Designing Matrix Organizations that Actually Work How IBM, Proctor & Gamble and Others Design for Success

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  • Edition: 1st
  • Format: Hardcover
  • Copyright: 2008-11-10
  • Publisher: Jossey-Bass

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Organization structures do not fail, says Jay Galbraith, but management fails at implementing them correctly. This is why, he explains, the idea that the matrix does not work still exists today, even among people who should know better. But the matrix has become a necessary form of organization in today's business environment. Companies now know that if they have multiple product lines, do business in multiple countries, and serve many customer segments through a variety of channels, there is no way they can avoid some kind of a matrix structure and the question most are asking is "How do we learn how to operate the matrix effectively?" In Designing Matrix Organizations That Actually Work, Galbraith answers this and other questions as he shows how to make a matrix work effectively.

Author Biography

Jay R. Galbraith is professor emeritus at the International Institute for Management Development (IMD) in Lausanne, Switzerland. He is also senior research scientist at the Center for Effective Organizations at the University of Southern California. He is the author or coauthor of several books, including Designing the Global Corporation and Designing Your Organization, both from Jossey-Bass.

Table of Contents

Prefacep. viii
Introduction: Matrix Organizations: What Are They? Where Did They Come From?p. 1
What Is a Matrix?p. 3
What Are the Origins of the Matrix?p. 7
What Happened?p. 10
The Star Modelp. 12
Implications of the Star Modelp. 17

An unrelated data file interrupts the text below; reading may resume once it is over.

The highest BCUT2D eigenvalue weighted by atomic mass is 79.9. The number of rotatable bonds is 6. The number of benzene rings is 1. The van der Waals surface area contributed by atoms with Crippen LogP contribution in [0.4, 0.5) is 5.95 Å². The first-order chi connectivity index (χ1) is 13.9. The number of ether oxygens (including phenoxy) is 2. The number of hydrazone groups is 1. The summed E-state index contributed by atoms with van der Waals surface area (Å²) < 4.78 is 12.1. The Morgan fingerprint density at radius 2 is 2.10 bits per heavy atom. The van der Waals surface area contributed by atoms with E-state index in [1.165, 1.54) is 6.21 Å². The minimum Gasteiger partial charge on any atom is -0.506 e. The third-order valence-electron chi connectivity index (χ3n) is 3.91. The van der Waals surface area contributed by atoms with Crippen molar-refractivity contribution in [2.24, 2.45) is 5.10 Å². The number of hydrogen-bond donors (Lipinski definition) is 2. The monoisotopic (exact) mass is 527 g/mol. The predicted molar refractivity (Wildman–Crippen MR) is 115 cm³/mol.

Simple Matrix Organizationsp. 21
Simple Matrix Structuresp. 25
Two-Dimensional Structuresp. 25
Pharmaceutical R&D Lab Examplep. 35
Summaryp. 40
The Two-Hat Modelp. 41
What Is the Two-Hat Model?p. 41
Examples of Two-Hat Structuresp. 44
Summaryp. 50
The Baton Pass Modelp. 51
The Consumer Goods Modelp. 51
The Pharmaceutical Modelp. 54
Summaryp. 63
The Matrix Within a Matrixp. 65
Design Challenges of the Matrix Within a Matrixp. 65
Matrix Within a Matrix at the Corporate Levelp. 69
Mars Pet Food Examplep. 70
Summaryp. 73
Balancing Power and Defining Rolesp. 75
Designing Power Basesp. 75
Roles and Responsibilitiesp. 82
Summaryp. 85
Complex Matrix Structuresp. 87
The Three-Dimensional Matrixp. 91
International Strategyp. 91
The Geography-Dominant Matrixp. 98
The Balanced Matrixp. 102
The Business-Dominant Matrixp. 106
Differentiated Structuresp. 107
Other Three-Dimensional Modelsp. 109
Summaryp. 112
More Complex Matrix Structuresp. 115
Global Account Teamsp. 115
The Front-Back Hybrid Modelp. 116
Summaryp. 126
The IBM Structurep. 129
The IBM Front-Back Hybridp. 129
More Complexity?p. 136
Summaryp. 137
Completing the Star Modelp. 139
Communication in the Matrixp. 143
Informal Communicationp. 144
Formal Communicationp. 145
Summaryp. 150
Planning and Coordination Processesp. 153
Goal Alignment, Dispute Resolution, and Coordination Mechanismsp. 153
Summaryp. 160
Planning Processes in the Complex Matrixp. 161
What About Complex Matrix Designs?p. 161
Get the System in a Roomp. 172
Online Processesp. 175
Summaryp. 178
Human Resources Policiesp. 179
Human Capitalp. 180
Social Capitalp. 196
Summaryp. 199
Leadership in a Matrix Organizationp. 201
Seeing That Conflicts Are Resolvedp. 202
Managing the Top Teamp. 208
Balancing Powerp. 210
Summaryp. 213
Implementing a Matrixp. 215
Using the Star Modelp. 215
Building Capabilitiesp. 218
Summaryp. 229
A Synopsis of Matrix Capabilitiesp. 231
Epilogue: Personal Stories: The Uses and Abuses of the Matrixp. 235
Early Phase: "What Is a Matrix, Anyway?"p. 235
Matrix Takes Off and Becomes Trendyp. 239
The Phase of Declinep. 243
The Stealth Matrix Phasep. 245
Today: Matrix Out of the Closetp. 247
Referencesp. 249
About the Authorp. 251
Indexp. 253
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